This book reads easily and is well written. There are a few typos, but that’s all. I like Ms. Houck’s style of writing. It flows well and doesn’t tell you how to feel, but you feel it. I read it in just a few days, which is kind of unheard of at the moment. I could not put it down. And, I think I dreamt of tigers a few nights. Those eyes. (Thank you illustrator Cliff Nielsen)

And, it’s clean! There’s no language and no violence. There is a romance in the story and a lot of feelings expressed. There is a lot of kissing, but it doesn’t go further than that. There is some relationship tension which makes it a little inappropriate for really young readers. I don’t want my ten-year-old reading it, even though it is clean.

Rating: PG-13 Not for content really, because it is clean. There is that sexual tension and you think that it might go further than kissing (it doesn’t), but I just think it’s more appropriate for a little older reader.

Recommendation: 14-15 and up. You may want to read it (because it’s really good) to see whether or not it’s appropriate for your child. It may be okay for a really mature 13-year-old. I love it when I can say that this is actually a good Young Adult book!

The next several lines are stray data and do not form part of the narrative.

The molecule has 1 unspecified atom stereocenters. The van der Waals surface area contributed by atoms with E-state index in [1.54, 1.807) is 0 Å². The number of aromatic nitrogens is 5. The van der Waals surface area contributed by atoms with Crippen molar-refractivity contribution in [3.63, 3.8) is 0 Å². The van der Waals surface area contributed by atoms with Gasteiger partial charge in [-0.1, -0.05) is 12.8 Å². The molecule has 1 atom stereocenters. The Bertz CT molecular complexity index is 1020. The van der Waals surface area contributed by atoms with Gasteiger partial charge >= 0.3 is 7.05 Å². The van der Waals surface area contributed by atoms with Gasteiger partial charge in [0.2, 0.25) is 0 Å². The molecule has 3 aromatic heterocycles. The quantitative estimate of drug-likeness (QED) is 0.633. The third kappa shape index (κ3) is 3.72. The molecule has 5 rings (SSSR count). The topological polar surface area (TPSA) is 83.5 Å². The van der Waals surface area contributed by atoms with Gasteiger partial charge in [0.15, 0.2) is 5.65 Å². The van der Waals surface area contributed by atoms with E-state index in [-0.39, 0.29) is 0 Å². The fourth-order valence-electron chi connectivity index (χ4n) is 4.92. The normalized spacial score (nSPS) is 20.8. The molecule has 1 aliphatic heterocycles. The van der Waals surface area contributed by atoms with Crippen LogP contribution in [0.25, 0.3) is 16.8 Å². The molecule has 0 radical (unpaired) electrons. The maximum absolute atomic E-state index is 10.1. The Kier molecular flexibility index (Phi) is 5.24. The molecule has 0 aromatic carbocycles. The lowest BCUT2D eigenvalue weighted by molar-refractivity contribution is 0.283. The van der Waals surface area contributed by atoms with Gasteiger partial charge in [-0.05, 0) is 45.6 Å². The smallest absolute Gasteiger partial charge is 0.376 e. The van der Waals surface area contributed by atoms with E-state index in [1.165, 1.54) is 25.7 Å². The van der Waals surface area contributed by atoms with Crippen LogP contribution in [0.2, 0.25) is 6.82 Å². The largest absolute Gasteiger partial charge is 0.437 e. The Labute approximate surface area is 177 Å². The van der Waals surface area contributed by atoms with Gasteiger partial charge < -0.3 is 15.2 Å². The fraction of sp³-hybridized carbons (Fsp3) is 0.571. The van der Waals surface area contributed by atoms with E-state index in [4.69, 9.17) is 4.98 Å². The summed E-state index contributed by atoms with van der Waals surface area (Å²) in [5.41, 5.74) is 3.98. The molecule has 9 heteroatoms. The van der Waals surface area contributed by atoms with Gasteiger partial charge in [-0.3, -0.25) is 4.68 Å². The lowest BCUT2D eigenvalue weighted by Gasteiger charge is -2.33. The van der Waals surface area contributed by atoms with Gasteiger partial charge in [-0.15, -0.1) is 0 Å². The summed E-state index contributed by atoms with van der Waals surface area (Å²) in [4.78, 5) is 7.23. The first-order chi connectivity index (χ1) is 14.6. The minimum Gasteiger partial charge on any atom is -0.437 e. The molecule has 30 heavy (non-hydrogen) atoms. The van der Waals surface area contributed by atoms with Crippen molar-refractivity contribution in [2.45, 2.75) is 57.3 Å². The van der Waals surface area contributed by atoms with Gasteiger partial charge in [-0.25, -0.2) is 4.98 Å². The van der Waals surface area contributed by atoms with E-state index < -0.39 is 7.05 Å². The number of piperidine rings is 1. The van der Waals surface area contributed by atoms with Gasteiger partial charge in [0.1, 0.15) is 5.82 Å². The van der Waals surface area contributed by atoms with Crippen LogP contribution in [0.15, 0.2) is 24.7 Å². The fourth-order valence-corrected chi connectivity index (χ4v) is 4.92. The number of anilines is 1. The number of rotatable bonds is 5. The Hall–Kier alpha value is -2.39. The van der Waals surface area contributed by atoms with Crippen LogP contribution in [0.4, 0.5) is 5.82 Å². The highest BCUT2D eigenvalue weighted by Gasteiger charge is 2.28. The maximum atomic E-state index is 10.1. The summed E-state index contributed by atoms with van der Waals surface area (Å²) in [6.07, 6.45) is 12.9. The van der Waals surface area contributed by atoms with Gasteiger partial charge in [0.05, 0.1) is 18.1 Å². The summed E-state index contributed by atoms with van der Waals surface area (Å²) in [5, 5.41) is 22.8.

Disclosure: I did receive a free copy of this book in exchange for my review. This does not sway my opinion as all my reviews are honest.

Dizzy Miss Lizzie

Dizzy Miss Lizzie by R.M. Clark

(Summary taken from the back book cover) “Thirteen-year-old Kasey Madrid finally has the freedom she’s always wanted. Instead of putting up with sitters or camps, she can spend the summer home alone in their “new” house. Never mind that the house is a creepy old place built in the nineteenth century. The creep factor skyrockets when Kasey meets a nineteenth-century girl named Lizzie Bellows in the basement. It takes some time for Lizzie to convince Kasey she’s not a ghost, though neither girl understands why they can see each other when they live 120 years apart.The difference in their worlds doesn’t stop the two from becoming fast friends. Lizzie’s life isn’t easy though. In her time, her parents died in a fire many believe Lizzie started herself. As the summer passes and Kasey learns more about her own past, she is shocked to discover Lizzie is part of a terrible Madrid family secret. It’s up to Kasey to go back to Lizzie’s world to unlock the secret and clear Lizzie’s name.